Thursday, July 30, 2009

Mmmmm, cupcakes

If you've been reading this blog, you know that I'm a lover of cookbooks. In a recent issue of Martha Stewart Living, there was a plethora of cupcake recipes and decoration techniques, which inspired visions of me becoming an expert cupcake maker. So I've been eagerly awaiting Martha's latest cookbook on cupcakes. Because I'm supposed to be eating healthier these days, my husband was confused as to why I was buying a cookbook of cupcakes. But that's how much I love cookbooks. Even if I don't make the recipes, I like reading them, looking at the pictures, and imagining myself making them.Yes, I realize this is weird. I'm ok with it. Luckily (for me, not my coworkers) we had a staff lunch here at the Library yesterday, so I had an opportunity to try out a couple of the recipes on my coworkers. I made the peanut butter chocolate cupcakes (which was not supposed to have a frosting) and the devil's food cupcakes (which was supposed to have a ganache frosting). Um, Martha? A bit of a let down. First, the peanut butter chocolate cupcakes were quite dry. The devil's food cupcakes were good, but the ganache frosting was blech. And I didn't realize how long it would take to melt, and then cool, the frosting, so I didn't finish the frosting in time to ice the cupcakes I took to work. So, while good, no one wants to eat cupcakes with no icing. But the cupcake batter? Seriously delicious. I'd rather just eat it that way. You could sell that stuff in jars. Although I can hear my mother now: "You can't eat that! It has raw eggs in it!" Psshh. I've been licking bowls for years and never had a problem. I'm anxious to try some of the decorating techniques in this book though. That ought to be good for a few laughs.

Wednesday, July 29, 2009

Jennifer Weiner, what is UP?

I just finished Jennifer Weiner's latest, Best Friends Forever, and I'm just confused. As I began reading it, I found myself quickly sucked into the story. Addie and Val meet at the age of 9 and instantly become best friends. But something happens during their senior year of high school and the two haven't spoken in years. On the night of their class reunion, Val shows up on Addie's doorstep asking for help. The story alternates between Addie and Val's backstory and the present-day predicament. As I was reading it, I was thinking this may very well be Weiner's best book yet. The backstory is touching and captivating. Addie is a great character. The overall tone is fairly serious, but Weiner lightens it up every now and then with her usual wit. I was a little worried about this novel. Her last two novels, while good, were not great. Not like her earlier novels. But this one was very satisfying. Until I got to the end. I won't give it away, but let's just say that it seemed like she just recycled the plot from Good in Bed. Totally unoriginal and very disappointing. I'm just so befuddled. Please don't let this stop you from reading it. It really was a wonderful read, up until the end. I'm all for a nice, happy ending, but it feels like she was just in a hurry to wrap it up and couldn't come up with anything new. What was up with that? Does anyone else feel that way?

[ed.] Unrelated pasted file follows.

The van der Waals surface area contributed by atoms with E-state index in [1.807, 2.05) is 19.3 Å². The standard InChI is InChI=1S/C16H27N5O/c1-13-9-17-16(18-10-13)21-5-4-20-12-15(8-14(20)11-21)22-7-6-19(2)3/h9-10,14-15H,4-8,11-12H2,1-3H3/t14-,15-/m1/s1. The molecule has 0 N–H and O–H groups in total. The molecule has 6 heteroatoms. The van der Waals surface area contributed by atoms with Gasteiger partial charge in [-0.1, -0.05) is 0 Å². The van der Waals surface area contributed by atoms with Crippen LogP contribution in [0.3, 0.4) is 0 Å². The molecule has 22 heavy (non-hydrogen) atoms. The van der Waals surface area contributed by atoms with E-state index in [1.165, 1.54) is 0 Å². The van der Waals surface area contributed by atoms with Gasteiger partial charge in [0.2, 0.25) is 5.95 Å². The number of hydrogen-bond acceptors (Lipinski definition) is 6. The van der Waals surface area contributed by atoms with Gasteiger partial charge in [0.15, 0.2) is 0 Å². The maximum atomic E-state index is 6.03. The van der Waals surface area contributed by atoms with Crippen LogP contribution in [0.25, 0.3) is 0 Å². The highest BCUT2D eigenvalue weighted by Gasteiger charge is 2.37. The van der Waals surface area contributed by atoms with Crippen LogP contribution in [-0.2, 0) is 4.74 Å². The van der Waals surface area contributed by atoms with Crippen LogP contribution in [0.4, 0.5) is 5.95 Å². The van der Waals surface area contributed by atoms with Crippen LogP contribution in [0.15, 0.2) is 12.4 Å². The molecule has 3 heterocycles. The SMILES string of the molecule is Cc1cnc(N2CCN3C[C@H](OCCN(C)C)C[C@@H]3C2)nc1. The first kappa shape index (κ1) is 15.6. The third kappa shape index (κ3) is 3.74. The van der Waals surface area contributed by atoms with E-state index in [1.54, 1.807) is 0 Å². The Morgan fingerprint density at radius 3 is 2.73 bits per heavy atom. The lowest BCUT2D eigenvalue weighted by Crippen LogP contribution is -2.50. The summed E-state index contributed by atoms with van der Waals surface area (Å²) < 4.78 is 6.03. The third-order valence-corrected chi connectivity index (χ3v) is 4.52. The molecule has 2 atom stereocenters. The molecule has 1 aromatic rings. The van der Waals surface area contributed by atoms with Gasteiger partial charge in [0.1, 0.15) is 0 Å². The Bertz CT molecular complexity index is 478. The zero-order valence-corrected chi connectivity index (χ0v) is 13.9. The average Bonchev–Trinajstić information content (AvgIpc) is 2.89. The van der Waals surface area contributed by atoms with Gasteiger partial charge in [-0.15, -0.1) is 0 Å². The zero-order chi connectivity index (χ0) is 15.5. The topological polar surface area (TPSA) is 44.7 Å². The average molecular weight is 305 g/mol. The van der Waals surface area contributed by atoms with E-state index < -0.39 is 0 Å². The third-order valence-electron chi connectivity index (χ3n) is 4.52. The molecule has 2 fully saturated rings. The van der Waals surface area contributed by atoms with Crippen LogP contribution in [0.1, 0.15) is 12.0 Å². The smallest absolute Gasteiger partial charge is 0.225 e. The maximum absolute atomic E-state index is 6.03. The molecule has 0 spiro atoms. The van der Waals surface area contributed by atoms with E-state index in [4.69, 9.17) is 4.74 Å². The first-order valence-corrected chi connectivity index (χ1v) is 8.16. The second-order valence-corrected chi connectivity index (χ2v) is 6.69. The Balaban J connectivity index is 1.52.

Friday, July 24, 2009

E. Lynn Harris, 1955-2009

E. Lynn Harris, the best-selling author of novels that addressed the subject of gay black culture, died unexpectedly yesterday at the age of 54. Harris was the author of ten novels (most recently, Basketball Jones) and a memoir, What Becomes of the Brokenhearted.

Painted Cats??

If you think dog lovers are a little nuts, cat lovers can be worse. I give you Why Paint Cats: The Ethics of Feline Aesthetics by Burton Silver and Heather Busch. This tiny little book is a collection of pictures of painted cats. Yes. Painted cats. I once received one of those email forwards that included a picture of a cat with a picture of a man painted around his butt, which I figured had been photoshopped. Nope. People actually pay money to have this done to their cats. Big money. Like, thousands. I did learn that people have been painting cats in India, Japan and Botswana for centuries. But painting cats is a relatively new practice in the west. Some of the designs are quite cool (the "tattooed" cat) and beautiful, but some are just absurd. And it's not even permanent! Imagine spending $5000 for something that will only last a few months! As for the ethics of painting cats, the book doesn't do a great job of answering that question. I would like to see a book called How to Paint Cats, because really, how does one paint a cat? That kind of elaborate work seems like it would take hours, and I know my cat would never sit still that long. At least not without sedation. The book doesn't really go into detail as to the methods. One artist commented that he likes to do his painting when the cat is either asleep or hypnotized. Cats can be hypnotized? How can I learn to do that? And exactly what is used for the paints? Apparently the paints are vegetable-based and safe for the animals, but where does one buy these? I also saw the phrase "prepainting petting" a few times, which I assume means that the painter has to get the cat used to the brush first by petting it with a dry brush before the painting even starts. I know exactly what my cat would do if I tried to pet her with a paint brush. Attack it. Bite me. Run away and hide.